By Mark Hulbert, MarketWatch
Are you sick and tired of hearing that the 60% stock and 40% bond portfolio is dead?
That would be understandable. This portfolio’s obituaries have been written for nearly a decade, and yet it keeps on delivering. Last year was no exception: It produced a gain of 14.1%, assuming the stock portion was invested in the S&P 500 /zigman2/quotes/210599714/realtime SPX -0.02% and the bond portion in an index fund benchmarked to the U.S. investment grade bond market.
To be sure, this portfolio’s gain last year was well above the average of the last 150 years. So it would be unrealistic to expect a repeat. And it is true that interest rates are low, creating stiff headwinds for the bond portion of the portfolio going forward. Should retirees continue to have faith in the 60:40 portfolio?
That question in effect boils down to whether retirees should have a healthy allocation to bonds, since no one has suggested that the stock portion be eliminated. And I think retirees should not be too quick to give up on bonds, for a variety of reasons.
Stock-bond correlations are low when rates are low
For starters, it’s helpful to stand back and review why retirees are urged to have a healthy bond allocation in the first place. One of the most important reasons is the low correlation between stocks and bonds, because of which bonds are likely to perform well when stocks are performing poorly (and vice versa). A 60% stock and 40% bond portfolio will therefore incur much lower volatility, or risk, that an all-stock portfolio.
This background is important because the stock-bond correlation tends to be lower when interest rates are low. Like now, in other words, as you can see in the accompanying chart. Far from suggesting that low rates are a reason to give up on the 60:40 portfolio, the historical data suggests that the portfolio is more useful than ever.
To be sure, stock-bond correlations aren’t always low. They likely would rise in coming years if inflation were to heat up, since that would most likely lead to the Fed tightening its monetary policy—which, in turn, would be negative for both stocks and bonds. AQR this week released its latest analysis of the stock-bond correlation , and it concluded that “on balance, given the continued strong anchoring of inflation expectations, the negative stock-bond correlation also seems likely to continue over the medium term, though episodes of higher correlation are also possible.”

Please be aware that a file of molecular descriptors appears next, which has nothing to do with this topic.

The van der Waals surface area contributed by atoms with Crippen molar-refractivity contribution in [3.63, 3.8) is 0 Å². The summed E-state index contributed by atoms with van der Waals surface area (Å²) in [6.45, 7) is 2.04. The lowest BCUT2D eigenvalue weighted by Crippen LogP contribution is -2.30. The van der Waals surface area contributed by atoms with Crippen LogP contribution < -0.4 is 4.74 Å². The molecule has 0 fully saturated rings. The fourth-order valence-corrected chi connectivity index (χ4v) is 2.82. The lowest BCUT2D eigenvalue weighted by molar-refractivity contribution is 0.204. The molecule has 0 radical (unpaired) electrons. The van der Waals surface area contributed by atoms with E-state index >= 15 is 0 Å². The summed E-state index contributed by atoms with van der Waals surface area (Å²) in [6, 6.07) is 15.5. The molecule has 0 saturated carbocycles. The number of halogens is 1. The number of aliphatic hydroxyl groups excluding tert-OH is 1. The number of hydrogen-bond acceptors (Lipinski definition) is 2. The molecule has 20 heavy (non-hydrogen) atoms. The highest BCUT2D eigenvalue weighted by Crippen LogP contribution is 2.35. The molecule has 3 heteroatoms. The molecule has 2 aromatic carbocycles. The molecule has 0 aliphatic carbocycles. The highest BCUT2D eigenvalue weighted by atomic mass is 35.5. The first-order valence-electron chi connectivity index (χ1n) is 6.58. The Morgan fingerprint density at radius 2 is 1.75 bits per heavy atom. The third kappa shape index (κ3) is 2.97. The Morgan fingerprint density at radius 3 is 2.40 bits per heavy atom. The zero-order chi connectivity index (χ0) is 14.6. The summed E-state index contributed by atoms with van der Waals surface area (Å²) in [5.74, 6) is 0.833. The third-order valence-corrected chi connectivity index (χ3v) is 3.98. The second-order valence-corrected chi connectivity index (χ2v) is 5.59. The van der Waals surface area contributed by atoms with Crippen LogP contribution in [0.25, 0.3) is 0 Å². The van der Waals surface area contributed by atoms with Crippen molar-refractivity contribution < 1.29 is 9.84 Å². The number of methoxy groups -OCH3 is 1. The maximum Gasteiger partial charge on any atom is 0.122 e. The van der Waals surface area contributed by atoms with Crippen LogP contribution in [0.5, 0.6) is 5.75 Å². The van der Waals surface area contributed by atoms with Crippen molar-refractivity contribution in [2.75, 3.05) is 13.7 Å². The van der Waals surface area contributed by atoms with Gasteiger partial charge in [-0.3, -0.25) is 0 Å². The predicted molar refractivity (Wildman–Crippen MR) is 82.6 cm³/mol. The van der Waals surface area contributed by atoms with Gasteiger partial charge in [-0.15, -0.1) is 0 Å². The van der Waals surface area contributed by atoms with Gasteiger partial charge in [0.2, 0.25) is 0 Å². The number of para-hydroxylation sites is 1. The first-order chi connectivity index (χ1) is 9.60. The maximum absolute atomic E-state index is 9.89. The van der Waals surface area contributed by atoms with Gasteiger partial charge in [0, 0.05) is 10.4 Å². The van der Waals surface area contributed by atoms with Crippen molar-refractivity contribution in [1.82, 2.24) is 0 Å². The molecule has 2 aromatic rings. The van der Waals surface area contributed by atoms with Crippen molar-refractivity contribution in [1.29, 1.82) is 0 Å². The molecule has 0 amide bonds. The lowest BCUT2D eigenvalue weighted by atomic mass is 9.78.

Bonds aren’t necessarily a bad idea when rates are headed higher
Another reason not to give up on the 60:40 portfolio is that bonds don’t automatically lose money even when rates are rising.
I know this goes against everything you’ve been told about the relationship between rates and bond prices, so let me explain. The key is to own a bond ladder or bond fund with a fixed average duration. If you do, provided you hold on long enough, the return you earn with a bond portfolio will be very close to its initial yield—regardless of what happens to rates along the way.
Duration, of course, refers to a bond portfolio’s sensitivity to changes in interest rates. If it has an average duration of five years, for example, it would be expected to gain 5% for every 1% reduction in interest rates—and vice versa. According to research that was published in the December 2018 issue of the Journal of Portfolio Management, your bond portfolio’s return will be equal to its initial yield so long as you own it for one year less than twice its average duration. In my example of a portfolio with a five-year average duration, this would mean holding it for nine years.
The reason this formula works is that a bond fund or ladder with a fixed duration will reinvest any maturing bond in a new one with a sufficiently long maturity as to maintain the portfolio’s average duration. In a rising-rate environment, the higher yields of these newly-bought bonds will eventually make up for the loss incurred by previously-held bonds.
Diversification is a virtue
It’s also helpful to remember that the broader lesson here is that diversification is a virtue. The origins of the 60:40 portfolio trace back to a long-ago era in which stocks and bonds were the only two major asset classes. That is no longer the case, needless to say.
Research Affiliates this week proposed a more diversified basket than the 60:40 portfolio, divided three ways between equities (both domestic and foreign), bonds, and inflation hedges (assets such as the Treasury’s Inflation-Protected Bonds, or TIPS, commodities, and real-estate investment trusts). Including this third pillar would be especially welcome in the event, as mentioned above, inflation heats up and stock-bond correlations increase. Over the last 45 years this more diversified portfolio performed admirably, according to the firm’s calculations.
The bottom line? Don’t give up on the 60:40 portfolio, or on diversification generally.